METHODS FOR TREND-BASED TIME SERIES (DOUBLE

EXP. SMOOTHING (HOLT))

\

METHODS FOR TREND-BASED TIME SERIES (DOUBLE

EXP. SMOOTHING (HOLT))

The following values were observed: b(0)=0.2; b(10)=0.141 and b(20)=0.102 for a model using a

slope equal to 0.1. To avoid this initialization problem, a solution consists in using a linear

regression on the first data to initialize the model parameters a and b.

METHODS FOR TREND-BASED TIME SERIES (DOUBLE

EXP. SMOOTHING (HOLT))

Making forecasts :

Assume the forecasts are along the line

For example, with the LR, the forecast

F(t,t+x) is given by the curve Y(t+x). With

the double exponential smoothing, the

forecast is F(t,t+x)= a(t) + b(t)x.

METHODS FOR TREND-BASED TIME SERIES (LINEAR

REGRESSION VS. HOLTS METHOD)

Similarity :

adequate for series with trends

Differences :

LR: - lots of work

- equal weight for all the data

- (a weighted version is possible)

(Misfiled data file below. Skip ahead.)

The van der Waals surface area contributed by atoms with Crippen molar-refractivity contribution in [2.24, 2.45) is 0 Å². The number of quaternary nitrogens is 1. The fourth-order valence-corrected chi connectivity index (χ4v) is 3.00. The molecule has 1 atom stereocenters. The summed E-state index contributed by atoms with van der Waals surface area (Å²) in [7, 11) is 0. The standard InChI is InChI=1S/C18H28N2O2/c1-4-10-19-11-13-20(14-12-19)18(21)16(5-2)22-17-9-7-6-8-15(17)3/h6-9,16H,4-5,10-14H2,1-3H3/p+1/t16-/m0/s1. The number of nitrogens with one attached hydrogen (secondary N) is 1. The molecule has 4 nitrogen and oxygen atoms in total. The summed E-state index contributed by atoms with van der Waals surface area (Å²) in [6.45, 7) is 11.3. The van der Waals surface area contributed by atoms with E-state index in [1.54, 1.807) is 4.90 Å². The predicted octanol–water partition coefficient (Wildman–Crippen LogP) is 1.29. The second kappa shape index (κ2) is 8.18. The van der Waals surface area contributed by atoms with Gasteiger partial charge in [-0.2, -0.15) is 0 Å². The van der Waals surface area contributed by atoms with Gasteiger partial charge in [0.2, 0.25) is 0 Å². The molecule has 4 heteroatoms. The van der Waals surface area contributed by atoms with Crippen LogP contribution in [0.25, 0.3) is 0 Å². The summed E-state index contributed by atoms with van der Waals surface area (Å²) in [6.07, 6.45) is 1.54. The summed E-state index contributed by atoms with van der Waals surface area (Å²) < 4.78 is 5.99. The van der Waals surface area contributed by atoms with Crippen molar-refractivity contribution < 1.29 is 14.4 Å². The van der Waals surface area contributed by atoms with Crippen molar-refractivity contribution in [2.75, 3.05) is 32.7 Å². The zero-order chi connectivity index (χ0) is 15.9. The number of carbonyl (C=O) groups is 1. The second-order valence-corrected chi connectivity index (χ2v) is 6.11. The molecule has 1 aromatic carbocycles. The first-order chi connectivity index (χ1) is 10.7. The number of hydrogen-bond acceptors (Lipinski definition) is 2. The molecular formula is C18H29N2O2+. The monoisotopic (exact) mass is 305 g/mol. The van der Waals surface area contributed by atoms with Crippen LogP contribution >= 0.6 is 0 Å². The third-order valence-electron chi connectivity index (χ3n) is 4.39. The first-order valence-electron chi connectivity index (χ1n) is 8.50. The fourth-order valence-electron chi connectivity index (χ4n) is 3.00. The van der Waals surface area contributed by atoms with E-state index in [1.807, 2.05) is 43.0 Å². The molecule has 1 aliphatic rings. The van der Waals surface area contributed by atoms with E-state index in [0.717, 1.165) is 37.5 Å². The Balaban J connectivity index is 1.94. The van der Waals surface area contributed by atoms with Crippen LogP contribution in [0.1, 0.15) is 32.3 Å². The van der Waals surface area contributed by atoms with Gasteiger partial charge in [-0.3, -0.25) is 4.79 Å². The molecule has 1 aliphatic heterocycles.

Double ES (Holt):

- easy to compute

- decreasing (possibly dynamic) weights

- difficult to initialize

SEASONAL TIME SERIES

Additive vs Multiplicative Models

the difference between the January and July

values is approximately the same each year. In

other words, the amplitude of the seasonal effect

is the same each year. The residuals are roughly

the same size throughout the series

Multiplicative Models

In many time series involving quantities (e.g. money, wheat

production, ...), the absolute differences in the values are of less

interest and importance than the percentage changes.

that the July value is the same proportion higher than the January

value in each year, rather than assuming that their difference is

constant. Assuming that the seasonal and other effects act

proportionally on the series is equivalent to a multiplicative

model,

Fortunately, multiplicative models are equally easy to fit

to data as additive models! The trick to fitting a

multiplicative model is to take logarithms of both sides

of the model,

base 10), the four components of the time series again

act additively.

METHODS FOR SEASONAL TIME

SERIES

(CMA Method)

(b) Triple exponential smoothing

(Winters’ Method)-

CMA METHOD

reality this method provides the

seasonal coefficients only.

6 steps of CMA Method

1. examine data and determine cycle length (T)